It is a complex and an involved process to select the proper paper for
a given piece of printing, and the rightful decision of either of the
component elements involves the rightful decision with reference to
each of the others. It is impossible to consider the question of paper
apart from a consideration of the typography, the illustrations, the
format, and the binding; and it is not possible to consider either of
these elements apart from the literary motive, which must always be the
foundation of the structure.

Paper is one of the group of coördinately important elements in a piece
of artistic printing, and only one, and never otherwise than strictly
coördinate. It may not be considered by itself, unless possible
disaster be consciously and deliberately invited.

Therefore before the specifications for a book or other piece of
printing are otherwise fixed, it is necessary to decide upon the
paper to be used. It is one of the elements of printing over which
the printer exercises no control except the liberty of choice. He can
choose the paper he wishes to use, but he cannot adapt it. He can adapt
his typographic plan and his color scheme, and adjust them to the paper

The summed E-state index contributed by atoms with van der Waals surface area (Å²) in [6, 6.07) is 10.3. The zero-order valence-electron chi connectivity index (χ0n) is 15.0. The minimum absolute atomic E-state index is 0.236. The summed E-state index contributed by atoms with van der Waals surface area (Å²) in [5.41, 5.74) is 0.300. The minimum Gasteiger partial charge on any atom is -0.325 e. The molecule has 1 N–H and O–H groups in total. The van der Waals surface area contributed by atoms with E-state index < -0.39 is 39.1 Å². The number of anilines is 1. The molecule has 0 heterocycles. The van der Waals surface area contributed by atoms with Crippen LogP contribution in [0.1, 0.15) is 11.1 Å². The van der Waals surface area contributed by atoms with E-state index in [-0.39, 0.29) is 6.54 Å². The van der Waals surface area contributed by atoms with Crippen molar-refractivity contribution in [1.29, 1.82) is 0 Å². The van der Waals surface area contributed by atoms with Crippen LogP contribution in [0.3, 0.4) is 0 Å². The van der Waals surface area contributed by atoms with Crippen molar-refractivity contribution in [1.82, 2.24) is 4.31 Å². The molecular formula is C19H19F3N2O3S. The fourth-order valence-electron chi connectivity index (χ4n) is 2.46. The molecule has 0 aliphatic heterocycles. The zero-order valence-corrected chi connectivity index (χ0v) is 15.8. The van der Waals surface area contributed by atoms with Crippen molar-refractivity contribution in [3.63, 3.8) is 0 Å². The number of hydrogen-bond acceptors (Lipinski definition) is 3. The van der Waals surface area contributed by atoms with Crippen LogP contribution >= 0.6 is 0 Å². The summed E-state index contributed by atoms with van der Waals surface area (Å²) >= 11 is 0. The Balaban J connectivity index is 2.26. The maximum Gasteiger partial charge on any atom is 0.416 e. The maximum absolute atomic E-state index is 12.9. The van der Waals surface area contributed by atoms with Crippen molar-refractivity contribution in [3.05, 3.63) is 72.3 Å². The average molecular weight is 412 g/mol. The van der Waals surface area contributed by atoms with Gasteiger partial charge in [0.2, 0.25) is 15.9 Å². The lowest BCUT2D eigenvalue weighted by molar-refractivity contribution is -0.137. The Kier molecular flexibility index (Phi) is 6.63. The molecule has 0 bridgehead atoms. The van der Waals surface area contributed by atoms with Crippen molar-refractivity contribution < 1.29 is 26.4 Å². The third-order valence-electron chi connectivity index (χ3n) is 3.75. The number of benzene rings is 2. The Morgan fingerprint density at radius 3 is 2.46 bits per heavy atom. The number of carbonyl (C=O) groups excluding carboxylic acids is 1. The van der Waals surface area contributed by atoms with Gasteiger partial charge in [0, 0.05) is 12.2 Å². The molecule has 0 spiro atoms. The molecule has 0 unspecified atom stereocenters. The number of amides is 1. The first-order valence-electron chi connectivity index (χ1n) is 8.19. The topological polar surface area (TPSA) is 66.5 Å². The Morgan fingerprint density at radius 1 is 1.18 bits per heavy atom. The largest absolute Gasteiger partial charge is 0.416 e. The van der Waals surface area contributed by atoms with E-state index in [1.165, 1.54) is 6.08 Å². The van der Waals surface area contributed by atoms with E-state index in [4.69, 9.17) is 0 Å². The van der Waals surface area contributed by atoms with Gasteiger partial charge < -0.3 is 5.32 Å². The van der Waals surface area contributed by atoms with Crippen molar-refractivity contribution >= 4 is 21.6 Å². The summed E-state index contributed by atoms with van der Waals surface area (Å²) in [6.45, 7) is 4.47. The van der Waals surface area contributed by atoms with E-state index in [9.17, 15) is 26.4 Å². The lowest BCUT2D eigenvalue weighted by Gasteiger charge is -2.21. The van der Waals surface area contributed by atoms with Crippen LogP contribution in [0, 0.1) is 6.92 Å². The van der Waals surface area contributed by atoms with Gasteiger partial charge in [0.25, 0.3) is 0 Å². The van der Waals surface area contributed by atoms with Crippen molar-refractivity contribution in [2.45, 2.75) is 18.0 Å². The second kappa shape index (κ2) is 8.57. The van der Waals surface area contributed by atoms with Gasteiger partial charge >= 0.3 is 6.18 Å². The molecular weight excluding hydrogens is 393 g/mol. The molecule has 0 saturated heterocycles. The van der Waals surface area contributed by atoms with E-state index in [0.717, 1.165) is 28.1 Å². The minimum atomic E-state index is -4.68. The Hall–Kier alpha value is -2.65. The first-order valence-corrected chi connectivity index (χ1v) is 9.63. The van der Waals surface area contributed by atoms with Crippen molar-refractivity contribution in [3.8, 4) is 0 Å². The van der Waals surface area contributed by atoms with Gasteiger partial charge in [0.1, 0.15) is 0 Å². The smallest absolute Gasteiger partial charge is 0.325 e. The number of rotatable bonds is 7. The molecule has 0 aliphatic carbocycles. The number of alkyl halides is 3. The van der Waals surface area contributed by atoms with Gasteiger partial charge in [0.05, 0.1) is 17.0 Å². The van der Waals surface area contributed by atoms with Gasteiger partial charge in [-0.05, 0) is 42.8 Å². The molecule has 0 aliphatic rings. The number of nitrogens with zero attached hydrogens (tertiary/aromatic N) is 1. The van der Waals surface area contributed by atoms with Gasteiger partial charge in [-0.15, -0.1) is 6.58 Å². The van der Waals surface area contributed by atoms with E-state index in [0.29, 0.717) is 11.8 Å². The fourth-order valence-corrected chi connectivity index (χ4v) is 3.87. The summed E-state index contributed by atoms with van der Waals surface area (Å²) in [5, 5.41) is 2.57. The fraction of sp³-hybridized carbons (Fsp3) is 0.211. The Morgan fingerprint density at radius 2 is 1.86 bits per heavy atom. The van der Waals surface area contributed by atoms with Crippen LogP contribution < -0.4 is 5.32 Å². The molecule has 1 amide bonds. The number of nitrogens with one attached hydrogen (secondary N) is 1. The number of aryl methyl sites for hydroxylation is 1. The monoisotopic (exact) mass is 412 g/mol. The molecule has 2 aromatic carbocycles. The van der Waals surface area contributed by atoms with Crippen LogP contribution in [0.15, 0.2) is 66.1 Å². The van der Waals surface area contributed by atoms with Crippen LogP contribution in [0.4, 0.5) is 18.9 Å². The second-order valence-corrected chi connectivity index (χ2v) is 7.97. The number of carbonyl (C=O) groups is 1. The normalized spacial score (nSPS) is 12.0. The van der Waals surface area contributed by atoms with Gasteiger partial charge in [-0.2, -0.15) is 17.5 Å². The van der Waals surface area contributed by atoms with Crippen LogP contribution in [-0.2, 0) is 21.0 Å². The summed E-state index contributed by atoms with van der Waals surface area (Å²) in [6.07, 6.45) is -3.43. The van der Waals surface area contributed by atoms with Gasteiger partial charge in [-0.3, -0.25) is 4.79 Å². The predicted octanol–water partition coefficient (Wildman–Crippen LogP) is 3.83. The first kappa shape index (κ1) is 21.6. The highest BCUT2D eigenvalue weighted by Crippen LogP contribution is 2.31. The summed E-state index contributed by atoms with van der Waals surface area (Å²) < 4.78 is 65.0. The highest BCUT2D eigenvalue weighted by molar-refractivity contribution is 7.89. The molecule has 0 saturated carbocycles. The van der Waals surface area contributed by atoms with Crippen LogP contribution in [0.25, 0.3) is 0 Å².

in such fashion as will result in harmony for the completed work, but
his paper he is obliged to take as the paper-maker furnishes it. For
this reason, and because the paper is actually a foundation element
in printing, it is necessary that printers know about paper, and that
those who essay to execute work of a high standard be familiar with its
history, composition, and methods of manufacture.

Too much importance will not be likely to be attached to the history
of paper, for it runs parallel with the record of the advance of
civilization and learning, and it has been an indispensable factor in
that advance. When we note the important part played by paper in the
complicated scheme of our twentieth century lives, we may gain some
faint appreciation of its place and relative importance as a factor
of life. As a factor in printing it has been customary to place paper
first in the list. It is a safe practice, though the versatility of the
paper makers is yearly making it less essential to do so. Yet, when
all the progress in paper making has been considered, it paradoxically
remains that the selection of paper by the printer is not the simple